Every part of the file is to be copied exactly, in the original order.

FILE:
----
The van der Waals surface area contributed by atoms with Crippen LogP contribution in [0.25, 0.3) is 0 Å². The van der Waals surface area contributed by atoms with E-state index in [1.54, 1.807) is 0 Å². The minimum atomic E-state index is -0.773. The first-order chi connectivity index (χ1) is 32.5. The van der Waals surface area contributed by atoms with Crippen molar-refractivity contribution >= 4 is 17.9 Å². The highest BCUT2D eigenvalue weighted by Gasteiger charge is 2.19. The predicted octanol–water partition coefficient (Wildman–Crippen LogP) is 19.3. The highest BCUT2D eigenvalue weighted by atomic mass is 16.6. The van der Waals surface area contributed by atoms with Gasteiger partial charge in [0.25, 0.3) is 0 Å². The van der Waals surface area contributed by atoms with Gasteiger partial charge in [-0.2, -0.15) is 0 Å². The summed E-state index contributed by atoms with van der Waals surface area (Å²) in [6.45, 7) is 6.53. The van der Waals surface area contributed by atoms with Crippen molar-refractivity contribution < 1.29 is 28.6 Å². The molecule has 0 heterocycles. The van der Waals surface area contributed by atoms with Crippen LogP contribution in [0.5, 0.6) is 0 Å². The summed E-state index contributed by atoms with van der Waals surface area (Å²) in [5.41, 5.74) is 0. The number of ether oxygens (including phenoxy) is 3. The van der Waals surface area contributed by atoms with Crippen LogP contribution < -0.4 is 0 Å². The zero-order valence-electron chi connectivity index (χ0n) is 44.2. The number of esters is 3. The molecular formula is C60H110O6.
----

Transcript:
The van der Waals surface area contributed by atoms with Crippen LogP contribution in [0.25, 0.3) is 0 Å². The van der Waals surface area contributed by atoms with E-state index in [1.54, 1.807) is 0 Å². The minimum atomic E-state index is -0.773. The first-order chi connectivity index (χ1) is 32.5. The van der Waals surface area contributed by atoms with Crippen molar-refractivity contribution >= 4 is 17.9 Å². The highest BCUT2D eigenvalue weighted by Gasteiger charge is 2.19. The predicted octanol–water partition coefficient (Wildman–Crippen LogP) is 19.3. The highest BCUT2D eigenvalue weighted by atomic mass is 16.6. The van der Waals surface area contributed by atoms with Gasteiger partial charge in [0.25, 0.3) is 0 Å². The van der Waals surface area contributed by atoms with Gasteiger partial charge in [-0.2, -0.15) is 0 Å². The summed E-state index contributed by atoms with van der Waals surface area (Å²) in [6.45, 7) is 6.53. The van der Waals surface area contributed by atoms with Crippen molar-refractivity contribution < 1.29 is 28.6 Å². The molecule has 0 heterocycles. The van der Waals surface area contributed by atoms with Crippen LogP contribution in [0.5, 0.6) is 0 Å². The summed E-state index contributed by atoms with van der Waals surface area (Å²) in [5.41, 5.74) is 0. The number of ether oxygens (including phenoxy) is 3. The van der Waals surface area contributed by atoms with Crippen LogP contribution < -0.4 is 0 Å². The zero-order valence-electron chi connectivity index (χ0n) is 44.2. The number of esters is 3. The molecular formula is C60H110O6.